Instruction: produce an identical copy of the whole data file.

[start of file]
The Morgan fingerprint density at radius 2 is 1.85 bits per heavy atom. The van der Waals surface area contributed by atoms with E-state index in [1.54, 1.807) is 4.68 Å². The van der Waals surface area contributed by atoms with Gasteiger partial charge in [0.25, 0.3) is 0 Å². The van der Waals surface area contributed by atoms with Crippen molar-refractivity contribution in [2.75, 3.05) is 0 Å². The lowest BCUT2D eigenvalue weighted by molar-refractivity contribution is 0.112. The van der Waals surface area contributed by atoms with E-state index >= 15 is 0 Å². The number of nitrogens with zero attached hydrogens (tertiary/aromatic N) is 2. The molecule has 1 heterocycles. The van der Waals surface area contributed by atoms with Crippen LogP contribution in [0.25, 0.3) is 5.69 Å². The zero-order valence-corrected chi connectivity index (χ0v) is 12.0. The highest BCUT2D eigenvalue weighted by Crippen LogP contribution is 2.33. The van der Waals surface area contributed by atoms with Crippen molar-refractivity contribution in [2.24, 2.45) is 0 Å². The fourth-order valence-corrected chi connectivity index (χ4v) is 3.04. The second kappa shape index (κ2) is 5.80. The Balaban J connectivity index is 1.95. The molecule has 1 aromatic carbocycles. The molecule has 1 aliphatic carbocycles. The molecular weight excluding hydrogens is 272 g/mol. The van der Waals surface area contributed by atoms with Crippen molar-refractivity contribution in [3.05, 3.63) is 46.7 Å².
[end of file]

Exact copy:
The Morgan fingerprint density at radius 2 is 1.85 bits per heavy atom. The van der Waals surface area contributed by atoms with E-state index in [1.54, 1.807) is 4.68 Å². The van der Waals surface area contributed by atoms with Gasteiger partial charge in [0.25, 0.3) is 0 Å². The van der Waals surface area contributed by atoms with Crippen molar-refractivity contribution in [2.75, 3.05) is 0 Å². The lowest BCUT2D eigenvalue weighted by molar-refractivity contribution is 0.112. The van der Waals surface area contributed by atoms with E-state index >= 15 is 0 Å². The number of nitrogens with zero attached hydrogens (tertiary/aromatic N) is 2. The molecule has 1 heterocycles. The van der Waals surface area contributed by atoms with Crippen LogP contribution in [0.25, 0.3) is 5.69 Å². The zero-order valence-corrected chi connectivity index (χ0v) is 12.0. The highest BCUT2D eigenvalue weighted by Crippen LogP contribution is 2.33. The van der Waals surface area contributed by atoms with Crippen molar-refractivity contribution in [2.24, 2.45) is 0 Å². The fourth-order valence-corrected chi connectivity index (χ4v) is 3.04. The second kappa shape index (κ2) is 5.80. The Balaban J connectivity index is 1.95. The molecule has 1 aromatic carbocycles. The molecule has 1 aliphatic carbocycles. The molecular weight excluding hydrogens is 272 g/mol. The van der Waals surface area contributed by atoms with Crippen molar-refractivity contribution in [3.05, 3.63) is 46.7 Å².